Make sure your car is in good, battery etc. I always take along a road atlas, a gps and a cell phone for safety.
    Good luck, be sure to post how the trip worked out.

  5. #5


    Well.. Thanks a lot to everyone for all the advice!
    We are definitely planning to keep a close eye on the weather, and the road conditions. About I-80 vs. I-70, it did seem counter intuitive that I-70 would be safer, but I guess I must have misread something somewhere.

    We do have several cell phones, GPS, paper atlas, laptop and a car in good condition. Any suggestions as far as road equipment/supplies/gadgets?

    Right now, I think I'm concerned with the 3td leg of our trip, Austin to Colorado Springs. Google Maps shows: 890 mi – about 15 hours 15 mins. Is that realistic for one day (remember, 3 drivers)? Also, how is the drive coming INTO Colorado Springs (up I-25)? From looking at the terrain maps, it seems like the trouble should begin as we leave Colorado Springs towards Salt Lake... Any thoughts on that?

    Oh, and for Erikw89, thanks a lot for the concerns! That trip IS a lot for three people in a Civic, but its my brother and my sister in law. Both are very close to me, and I barely get to see them (living in opposite ends of the country), so part of the reason for this trip is to have a chance to spend some time together and enjoy each other's company.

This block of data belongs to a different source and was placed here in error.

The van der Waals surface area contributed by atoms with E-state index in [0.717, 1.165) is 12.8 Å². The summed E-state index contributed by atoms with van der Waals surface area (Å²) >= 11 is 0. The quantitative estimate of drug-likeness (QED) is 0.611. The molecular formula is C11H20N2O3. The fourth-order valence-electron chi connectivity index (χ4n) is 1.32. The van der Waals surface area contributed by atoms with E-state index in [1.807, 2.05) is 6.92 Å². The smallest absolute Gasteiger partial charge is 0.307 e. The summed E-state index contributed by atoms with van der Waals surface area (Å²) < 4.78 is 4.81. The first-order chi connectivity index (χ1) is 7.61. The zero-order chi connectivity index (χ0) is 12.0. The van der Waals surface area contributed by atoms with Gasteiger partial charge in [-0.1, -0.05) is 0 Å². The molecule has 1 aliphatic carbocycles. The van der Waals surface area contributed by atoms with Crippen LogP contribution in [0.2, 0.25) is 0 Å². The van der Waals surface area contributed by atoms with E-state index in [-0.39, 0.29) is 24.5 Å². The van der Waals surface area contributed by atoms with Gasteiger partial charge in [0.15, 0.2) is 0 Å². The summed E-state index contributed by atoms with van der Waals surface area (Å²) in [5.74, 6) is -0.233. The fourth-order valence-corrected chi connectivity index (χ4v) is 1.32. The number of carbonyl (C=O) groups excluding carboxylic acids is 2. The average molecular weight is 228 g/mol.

Again, thanks a lot to everyone for the help!

  6. #6
    Join Date
    May 2003
    Green County, Wisconsin

    Default pushing it

    Traveling 900 miles really is far more than we'd recommend for a days drive, even with multiple driver. With 3 people alternating driving, you might be able to do it, but that would be very tiring, and you'd probably need to spend almost a full day in CO Springs recovering. Especially when you throw in the fact that you'll be packed into a pretty small car, I'd make plans to stop somewhere along the way.

    I-25 is pretty tame mountain wise. There's a some elevation change near the NM/CO border, but its pretty mild compared to the Contiental Divide. The Eisenhower Tunnel would be the biggest crossing on I-70, while you have a couple of smaller passes if you go via I-80

  7. #7

    Default Tentative Schedule

    I completely hear you, Michael. We'll be definitely looking out for exhaustion! Also, I think I figured out a way to get some rest before and after the long stretches of driving. So here is the latest tentative schedule, with mileage/times from Google Maps:

    Day 1: Drive out of Miami, to the end of the state (around Pensacola). A medium to long shot for the 1st day, since we're rested. (670 mi – about 10 hours 2 mins).
    Day 2: Pensacola to Houston. A more relaxed drive, with a leisurely (about 2+ hours) stop in New Orleans for lunch/stretching/relaxed tourism on the French Quarter. (541 mi – about 8 hours 23 mins).
    Day 3: Houston to Austin. EASY drive, only 3+ hours. Planning to spend some time visiting friends in Austin, get some needed rest for Day 4, and turn into bed early! (185 mi – about 3 hours 14 mins).